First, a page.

Willie Taggart era (2010–2012)
Willie Taggart returned to his alma mater as head football coach from his position as Stanford running backs coach, where he served under Jack Harbaugh's son Jim Harbaugh. In Taggart's three seasons, the Hilltoppers went 2–10, then back to back 7–5 seasons that included an upset of Kentucky in Lexington in 2012. That was Western Kentucky's first win over an SEC opponent in program history. Despite the surprising 7–5 record in 2011, a season in which the Hilltoppers went 7–1 in their final eight games, they were not invited to a bowl game. In 2012, Taggart led WKU to its first bowl appearance as an FBS member, the 2012 Little Caesar's Bowl, a game they lost to Central Michigan. Taggart, a former running back himself, ran a run-heavy West Coast offense that helped develop leading rushers Bobby Rainey and Antonio Andrews. Taggart left after the 2012 season to accept the head football coach position at South Florida.
Bobby Petrino era (2013)
Former Arkansas head coach Bobby Petrino was hired as the new head football coach following Taggart's departure. In the news conference announcing Petrino's hiring in December 2012, athletic director Todd Stewart called the hiring a "landmark moment" in the history of WKU football. Petrino led the team to a second straight win over Kentucky in August 2013, his first game as the Hilltoppers head football coach. The Hilltoppers finished the 2013 regular season with an 8-4 record but were snubbed from a bowl appearance.
Jeff Brohm era (2014-present)
Logos and uniforms
Traditionally, the logo for Western Kentucky athletics was a diagonal "WKU" lettering. Although the "WKU" is still in use, the primary logo was switched in 2003 to a red towel with an embossed “WKU” wordmark in white.
The Hilltoppers have a long relationship with Russell Athletic for their uniforms and the contract was renewed through 2016. Red and white are the primary colors of the football uniforms with an occasional gray or black uniform.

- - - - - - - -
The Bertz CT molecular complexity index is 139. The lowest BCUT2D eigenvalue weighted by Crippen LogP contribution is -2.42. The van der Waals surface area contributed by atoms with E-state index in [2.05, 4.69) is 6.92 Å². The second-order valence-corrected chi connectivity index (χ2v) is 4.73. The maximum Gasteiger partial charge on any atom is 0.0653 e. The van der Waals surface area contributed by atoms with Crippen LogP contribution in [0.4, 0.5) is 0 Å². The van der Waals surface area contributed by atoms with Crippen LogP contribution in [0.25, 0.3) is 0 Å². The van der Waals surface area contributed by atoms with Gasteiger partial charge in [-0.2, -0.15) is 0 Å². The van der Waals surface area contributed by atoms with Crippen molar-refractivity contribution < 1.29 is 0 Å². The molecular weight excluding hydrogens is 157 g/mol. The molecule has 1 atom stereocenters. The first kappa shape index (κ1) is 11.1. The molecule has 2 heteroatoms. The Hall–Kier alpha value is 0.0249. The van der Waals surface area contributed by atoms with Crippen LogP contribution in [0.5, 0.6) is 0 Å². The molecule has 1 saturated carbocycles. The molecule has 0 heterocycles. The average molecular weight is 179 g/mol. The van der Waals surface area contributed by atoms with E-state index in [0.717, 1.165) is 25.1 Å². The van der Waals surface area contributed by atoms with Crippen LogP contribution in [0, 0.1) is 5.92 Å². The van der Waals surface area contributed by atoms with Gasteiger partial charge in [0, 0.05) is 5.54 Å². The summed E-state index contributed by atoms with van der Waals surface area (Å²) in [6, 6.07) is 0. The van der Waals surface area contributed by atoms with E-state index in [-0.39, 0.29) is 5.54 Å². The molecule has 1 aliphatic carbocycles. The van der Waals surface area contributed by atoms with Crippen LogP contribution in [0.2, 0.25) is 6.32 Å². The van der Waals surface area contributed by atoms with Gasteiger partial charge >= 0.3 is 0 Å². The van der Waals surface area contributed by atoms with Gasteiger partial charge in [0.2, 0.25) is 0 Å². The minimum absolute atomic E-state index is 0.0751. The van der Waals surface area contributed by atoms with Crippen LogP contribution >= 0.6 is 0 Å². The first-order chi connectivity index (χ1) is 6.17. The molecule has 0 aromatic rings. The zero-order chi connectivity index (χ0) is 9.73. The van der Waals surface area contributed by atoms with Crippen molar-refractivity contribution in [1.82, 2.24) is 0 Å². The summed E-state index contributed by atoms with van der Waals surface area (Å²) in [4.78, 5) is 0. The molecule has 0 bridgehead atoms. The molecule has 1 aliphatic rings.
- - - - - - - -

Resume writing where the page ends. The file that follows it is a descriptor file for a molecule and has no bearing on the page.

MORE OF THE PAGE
Before the 2011 season, head coach Willie Taggart announced new uniforms that were worn through the 2012 season. The highlight of the design were 2 shoulder stripes and featured bold "WKU" lettering on the chest. During the 2012 Little Caesars Pizza Bowl, the Hilltoppers wore an alternate gray uniform with the same design template.
On July 18, 2013, head coach Bobby Petrino held a launch event for new uniforms for the 2013 football season. Photos had already been released of chrome football helmets a few months after he was hired. Three WKU uniforms were released at the event and each design was paired with a chrome helmet. The new black alternate uniform received the most attention on social media. The white away uniform included red sleeves in the design and all three pants had "Hilltoppers" lettering down the side. The red design included black sleeves and all three uniforms had the Western Kentucky seal as a watermark in the numbers.
All-time Sun Belt records
- Statistics correct as of the end of the 2013-14 college football season
This table includes all Sun Belt games from 2009, the year the Hilltoppers joined the Sun Belt Conference. It includes only games that were Sun Belt conference games, and does not include postseason games.
|Opponent||Games||Win||Loss||Pct.||PF||PA||First Meeting||Last Meeting||Streak||Most recent win|
|Arkansas State||5||3||2||.600||138||129||2009||2013||2 win||2013, 34-31|
|Florida Atlantic||4||1||3||.250||87||83||2009||2012||1 lose||2011, 20-0|
|Florida International||4||2||2||.500||65||80||2009||2012||2 win||2012, 14-6|
|Georgia State||1||1||0||1.000||44||28||2013||2013||1 win||2013, 44-28|
|Louisiana–Lafayette||5||2||3||.400||165||142||2009||2013||2 lose||2011, 42-23|
|Louisiana–Monroe||5||2||3||.400||152||137||2009||2013||1 win||2013, 31-10|
|Middle Tennessee||4||1||3||.250||115||156||2009||2012||1 lose||2011, 36-33 (2OT)|
|North Texas||4||2||2||.500||111||146||2009||2012||2 win||2012, 25-24|
|South Alabama||1||0||1||.000||24||31||2013||2013||1 lose||-|
|Texas State||1||1||0||1.000||38||7||2013||2013||1 win||2013, 38-7|
|Troy||5||2||3||.400||132||144||2009||2013||1 lose||2012, 31-26|
1937-1973: Member, NCAA College Division
1973-1978: Member, NCAA Division II
1978-2008: Member, NCAA Division I - Football Championship Subdivision
2008–present: Member, NCAA Division I - Football Bowl Subdivision
1913-1926: NCAA Independent